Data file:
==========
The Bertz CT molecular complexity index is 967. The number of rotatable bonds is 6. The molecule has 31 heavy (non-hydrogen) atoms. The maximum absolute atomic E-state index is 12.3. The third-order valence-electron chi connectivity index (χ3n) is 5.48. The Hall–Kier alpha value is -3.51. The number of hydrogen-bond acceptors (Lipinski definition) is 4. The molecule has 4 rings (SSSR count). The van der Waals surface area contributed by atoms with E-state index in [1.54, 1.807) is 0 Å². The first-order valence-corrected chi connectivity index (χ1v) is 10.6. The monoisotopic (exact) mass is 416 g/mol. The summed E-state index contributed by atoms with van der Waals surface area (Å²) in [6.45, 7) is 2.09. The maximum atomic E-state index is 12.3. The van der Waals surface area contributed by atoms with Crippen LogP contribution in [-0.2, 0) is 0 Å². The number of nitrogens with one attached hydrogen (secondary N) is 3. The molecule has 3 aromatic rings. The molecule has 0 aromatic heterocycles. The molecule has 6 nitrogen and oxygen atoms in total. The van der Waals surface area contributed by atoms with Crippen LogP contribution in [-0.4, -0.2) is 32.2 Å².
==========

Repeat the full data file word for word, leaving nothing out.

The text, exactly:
The Bertz CT molecular complexity index is 967. The number of rotatable bonds is 6. The molecule has 31 heavy (non-hydrogen) atoms. The maximum absolute atomic E-state index is 12.3. The third-order valence-electron chi connectivity index (χ3n) is 5.48. The Hall–Kier alpha value is -3.51. The number of hydrogen-bond acceptors (Lipinski definition) is 4. The molecule has 4 rings (SSSR count). The van der Waals surface area contributed by atoms with E-state index in [1.54, 1.807) is 0 Å². The first-order valence-corrected chi connectivity index (χ1v) is 10.6. The monoisotopic (exact) mass is 416 g/mol. The summed E-state index contributed by atoms with van der Waals surface area (Å²) in [6.45, 7) is 2.09. The maximum atomic E-state index is 12.3. The van der Waals surface area contributed by atoms with Crippen LogP contribution in [-0.2, 0) is 0 Å². The number of nitrogens with one attached hydrogen (secondary N) is 3. The molecule has 3 aromatic rings. The molecule has 0 aromatic heterocycles. The molecule has 6 nitrogen and oxygen atoms in total. The van der Waals surface area contributed by atoms with Crippen LogP contribution in [-0.4, -0.2) is 32.2 Å².